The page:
The Void -A personal story review by pFlo.
God created us, uniquely, with our own special story and our stories invariably become part of "His Story".
I recently completed a book review and wanted to share a personal story, a chapter from the book titled Inciting Incidents, an interesting one-of-a-kind collaborative piece of art, curated by Sarah Cunningham (of The STORY Conference). This book features six story tellers -Jeff Goins, David Hickman, Blaine Hogan, Tracee Persiko, Mandy Thompson, and David V. Wenzel.
A creator leaves an imprint upon his or her creation; I believe in the same token…our hearts bear the inscription of our maker – God. I also believe sincerely that God’s ‘handprint’ is revealed in our lives and when we allow God’s master plan revealed in Jesus Christ to take center stage – our stories regardless of the ‘accidentals’ is truly magnified as one filled with God’s phenomenal best intentions. It’s within God’s prism that our ‘accidentals’ – births etc is fully understood.
- We are intentional products of God’s manifold grace and purpose.
- We are unique (each one of us) with a role to play here on earth.
When I was invited to write my synopsis on the chapter titled the Void I didn’t know what to expect… and went forward with an open mind. It turned out to be an interesting adventure. The void was an account of how a child’s life was rudely interrupted and shattered in a instant when she realized one night her parents were divorcing and her father left the house that same day never to return. It is a story told from one perspective often ignored – the perspective of an innocent ‘victim’.
I appreciate when truth conveyed is ‘raw’ void of the ‘mocked up’ process because in life no one is fully prepared for life’s battles – heartbreaks, loss of significant others, sicknesses etc even though we prepare for the battles in times of peace we do hurt when ‘bad things’ happen.
Tracee’s story captured her struggles with esteem, perceptions, jeers, disappointments and much more. Yet within life’s disappointment, came an opportunity for a story. A story, ongoing that captures the tension of life – the struggle of pain and deliverance. Designed as a snapshot – it read as a work in progress ideal for people like us – who are still on a journey. We have pain, we struggle but we have hope, victory and power. There are ‘good’ days and then there are ‘bad’ days…Tracee Persiko (the author) laid bare her pain, her struggle, her void.
It is our type of story, one we can relate to – imperfections, insecurities, fear, pain, shame, neglect, disappointment and struggle. It is a ‘present tense’ because it’s still ongoing and the facts remain. A story with many to blame yet blaming no one…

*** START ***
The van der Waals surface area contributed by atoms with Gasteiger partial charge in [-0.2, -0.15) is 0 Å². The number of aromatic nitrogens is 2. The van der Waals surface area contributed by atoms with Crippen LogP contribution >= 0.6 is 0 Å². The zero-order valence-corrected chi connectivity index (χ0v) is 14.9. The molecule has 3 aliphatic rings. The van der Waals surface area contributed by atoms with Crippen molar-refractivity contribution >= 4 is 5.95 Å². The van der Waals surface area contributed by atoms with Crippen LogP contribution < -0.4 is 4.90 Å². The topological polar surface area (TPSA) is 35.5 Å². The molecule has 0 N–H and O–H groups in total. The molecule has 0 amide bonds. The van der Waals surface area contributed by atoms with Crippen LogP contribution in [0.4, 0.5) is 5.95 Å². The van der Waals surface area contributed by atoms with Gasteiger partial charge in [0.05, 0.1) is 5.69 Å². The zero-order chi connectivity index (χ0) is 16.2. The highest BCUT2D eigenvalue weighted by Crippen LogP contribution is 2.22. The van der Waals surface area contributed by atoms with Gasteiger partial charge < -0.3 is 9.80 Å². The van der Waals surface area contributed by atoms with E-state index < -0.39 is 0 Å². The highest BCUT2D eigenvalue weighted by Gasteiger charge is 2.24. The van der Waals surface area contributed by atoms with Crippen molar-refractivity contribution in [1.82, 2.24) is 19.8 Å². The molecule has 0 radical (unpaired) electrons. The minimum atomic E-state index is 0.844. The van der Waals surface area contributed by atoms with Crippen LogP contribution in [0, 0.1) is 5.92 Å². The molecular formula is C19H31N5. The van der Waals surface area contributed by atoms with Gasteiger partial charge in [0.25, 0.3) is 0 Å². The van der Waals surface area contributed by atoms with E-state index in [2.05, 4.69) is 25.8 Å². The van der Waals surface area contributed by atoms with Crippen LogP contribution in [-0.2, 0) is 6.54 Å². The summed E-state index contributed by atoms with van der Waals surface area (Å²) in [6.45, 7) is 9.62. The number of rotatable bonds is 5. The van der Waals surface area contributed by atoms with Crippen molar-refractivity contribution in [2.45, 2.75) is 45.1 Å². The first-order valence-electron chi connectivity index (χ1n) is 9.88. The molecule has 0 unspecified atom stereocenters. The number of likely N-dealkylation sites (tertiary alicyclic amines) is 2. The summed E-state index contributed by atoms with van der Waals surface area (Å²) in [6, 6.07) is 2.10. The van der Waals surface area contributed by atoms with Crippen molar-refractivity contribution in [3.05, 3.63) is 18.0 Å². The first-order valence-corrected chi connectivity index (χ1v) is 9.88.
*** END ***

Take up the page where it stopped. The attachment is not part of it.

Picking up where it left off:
I wanted to capture the same ‘present tense’ approach in the book and decided to ask Tracee a few questions for the Relationships Do Matter readers…and prayerfully hope they do to you what I think it will…provide an encouragement. The Apostle Paul reminds us in 2 Corinthians chapter 1, verse 4 about comfort and how what we’ve received during our suffering provides us with the grace and ability to help others during their sufferings.
2 Cor 1:4 He comforts us whenever we suffer. That is why whenever other people suffer, we are able to comfort them by using the same comfort we have received from God.
Here are the questions and Tracee’s answers –
1: How do you (or does one) deal with occasional lapses (guilt, anger)?
The grieving process is hard to navigate. It has no warning. We can bounce in and out of guilt, anger, and sadness. It is okay. The key is risking to dig deeper and find the root of what’s going on – the feeling. Anger and guilt are symptoms of what’s going on in the heart. Own your feelings and risk to listen to the deeper things.
2: When does it hurt the most and why? List the top 3 reasons.
It hurts when I see great dads, or hear about great dad things such as: Father’s sticking up and protecting their daughters, experiencing great family dinners with friends family’s where the dad is joking and being funny with his kids, or sharing holidays together.
3:What are the clues to look for in others who might be dealing with similar after-effects?
The after effects can look like many things. Some people deal with depression and lack of motivation. Some people choose to suppress their grief and fill their lives with temporary things/people to avoid the pain (i.e reckless behavior, impulsive behavior, or lack of control over outbursts.)
4: What is the best or optimal way to engage such individuals?
I have learned phrases like “I know what you’re going through,” or “I get it” are not entirely helpful. In some situations they, but for the most part listening is key. Every person feels and responds to hardship uniquely. Their emotions are real for them. Just saying things like, “I’m sorry,” or “that is really hard” validates where the person is. That matters a lot. Letting people just talk makes all the difference.
We are on a journey and dear ones I pray you find the strength and the grace to see your ‘mess’ as the ingredients for your ‘message’.
Be encouraged today let the love, hope and joy of Christ fill your heart today.
Just like the book, "Inciting Incidents – it has a lot of beginnings and no definite endings – perfect for us, the unfinished people, with unfinished stories…in the hands of the Almighty God.
Do you need to talk? Do you have a question?
You are not alone – let’s talk.
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